Michael (name changed) is a 40-year-old Virginian who had been extremely careful about social distancing and following the stay-at-home rules since March. Of late, the summer weather had become a lure while the constant staying at home had begun to wear at him. He yearned to venture out of his self-imposed exile.
A friend was having a cookout for Memorial Day, and it seemed the best get-away. A few others were invited. No one was “sick.” It was a cozy get-together with drinks and food. And a way to chase away the COVID jailhouse blues.
While returning from the event, he found himself surprised at how much fun he had and how people were so carefree, and enjoying themselves, and joking over their pathetic lives over the past couple of months.
The next day he started feeling really sick and started developing severe respiratory symptoms. They seemed more serious than the flu. He decided to check into his doctor’s office. And got the news a couple of days later: He was positive for COVID.
This was scary. Never did he think this would happen.
This was followed by two weeks of hospitalization and feeling very ill as the virus slowly made it through his system. Although he was once healthy and in relatively good shape, he remained on a ventilator during much of his hospitalization, with lasting damage to his brain, a reminder to all that the virus is still a risk to all of us Virginians.
As Virginia has continued its reopening plan, gradually relaxing limitations placed on social gatherings and businesses, daily new cases have risen again. When Virginia began Phase II (June 12) of the reopening plan, there were 496 daily new cases on average. The daily case counts began to rise sharply. At the beginning of Phase III (July 1) of the plan, the new average daily case count was 744. As of August 1, we had risen back up to 919 new cases per day.
Think back to the beginning of the pandemic in Virginia. The first signs of its presence were the closing of schools and businesses. Then came the guidelines that advised people to take precautions to reduce the transmission of the virus. At the time, there was a heroic attitude associated with these precautions — whether it be avoiding large gatherings, distancing, or wearing face coverings — because people felt that they were protecting not only themselves, but also their friends, family, and community. Unfortunately, this did not last long.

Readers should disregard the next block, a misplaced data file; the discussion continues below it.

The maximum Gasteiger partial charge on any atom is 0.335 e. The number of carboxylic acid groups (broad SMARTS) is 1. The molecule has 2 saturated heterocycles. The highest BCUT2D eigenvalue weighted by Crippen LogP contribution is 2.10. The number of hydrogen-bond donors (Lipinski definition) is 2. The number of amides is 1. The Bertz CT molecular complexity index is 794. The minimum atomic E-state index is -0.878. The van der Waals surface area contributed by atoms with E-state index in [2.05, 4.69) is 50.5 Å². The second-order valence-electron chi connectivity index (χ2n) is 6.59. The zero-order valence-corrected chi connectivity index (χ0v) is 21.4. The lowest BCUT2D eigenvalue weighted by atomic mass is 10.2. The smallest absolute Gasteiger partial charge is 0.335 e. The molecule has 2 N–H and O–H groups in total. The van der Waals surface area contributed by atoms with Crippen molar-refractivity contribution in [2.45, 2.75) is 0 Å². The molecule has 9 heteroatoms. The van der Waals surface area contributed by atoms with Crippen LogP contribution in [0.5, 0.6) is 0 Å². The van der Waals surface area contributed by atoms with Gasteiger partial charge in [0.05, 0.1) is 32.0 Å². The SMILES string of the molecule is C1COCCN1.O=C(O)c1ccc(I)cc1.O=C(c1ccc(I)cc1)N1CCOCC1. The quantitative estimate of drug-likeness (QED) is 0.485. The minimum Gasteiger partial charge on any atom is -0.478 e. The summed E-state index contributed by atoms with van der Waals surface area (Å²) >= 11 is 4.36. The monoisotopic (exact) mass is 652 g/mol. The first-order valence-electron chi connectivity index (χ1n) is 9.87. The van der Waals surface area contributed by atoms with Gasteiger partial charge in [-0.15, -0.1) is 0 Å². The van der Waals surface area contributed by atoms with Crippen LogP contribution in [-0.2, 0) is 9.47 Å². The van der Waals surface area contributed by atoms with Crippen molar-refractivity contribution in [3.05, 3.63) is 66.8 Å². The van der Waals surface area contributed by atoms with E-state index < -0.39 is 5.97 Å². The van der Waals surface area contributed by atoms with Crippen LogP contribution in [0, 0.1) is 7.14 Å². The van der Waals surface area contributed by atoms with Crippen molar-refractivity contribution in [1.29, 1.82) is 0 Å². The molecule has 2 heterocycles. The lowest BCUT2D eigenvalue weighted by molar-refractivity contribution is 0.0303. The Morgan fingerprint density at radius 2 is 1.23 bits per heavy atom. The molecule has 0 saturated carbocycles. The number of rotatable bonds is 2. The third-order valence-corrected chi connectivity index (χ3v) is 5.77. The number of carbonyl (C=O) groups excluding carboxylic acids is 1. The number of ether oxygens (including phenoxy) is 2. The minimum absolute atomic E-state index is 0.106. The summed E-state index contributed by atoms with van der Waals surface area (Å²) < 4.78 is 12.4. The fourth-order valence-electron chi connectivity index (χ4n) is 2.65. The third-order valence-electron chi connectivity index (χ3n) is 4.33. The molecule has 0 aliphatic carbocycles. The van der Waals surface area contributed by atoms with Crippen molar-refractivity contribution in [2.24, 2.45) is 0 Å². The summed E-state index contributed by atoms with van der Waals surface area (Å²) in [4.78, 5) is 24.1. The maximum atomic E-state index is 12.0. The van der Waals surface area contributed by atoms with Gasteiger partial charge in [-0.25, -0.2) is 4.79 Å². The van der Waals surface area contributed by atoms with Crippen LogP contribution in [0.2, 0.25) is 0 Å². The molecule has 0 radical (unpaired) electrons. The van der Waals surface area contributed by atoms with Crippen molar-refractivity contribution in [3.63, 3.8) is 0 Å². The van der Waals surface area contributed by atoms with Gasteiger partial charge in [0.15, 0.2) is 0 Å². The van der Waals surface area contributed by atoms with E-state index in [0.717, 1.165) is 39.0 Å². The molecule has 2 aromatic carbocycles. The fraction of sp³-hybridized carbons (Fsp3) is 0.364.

Gradually, many people found that they were not personally affected by the virus; none of their friends and family had it. This made it difficult to act heroically in the face of seemingly nonexistent threats, and people started to see the precautions as burdens.
What these people didn’t know was that the reason they had never been personally affected was that they had been cautious. This distancing from the dangers of the pandemic had reduced the coronavirus to a simple set of statistics. People began to use the death count (2,684 in Virginia at the time of writing) to measure damage, disregarding the months that a person could spend on a ventilator, the potentially necessary lung transplant, or the long-term organ damage.
All the while, the attention of the public and the media shifted away from the virus. In the United States, internet searches for the coronavirus peaked in mid-March, then dropped sharply. To many Virginians, it seemed either that they were fighting a lost cause or that the virus was no longer a threat. So, they attempted to begin the transition back to normal. Many people cited mental health and the desire to return to normal as the reason why coronavirus precautions were no longer necessary.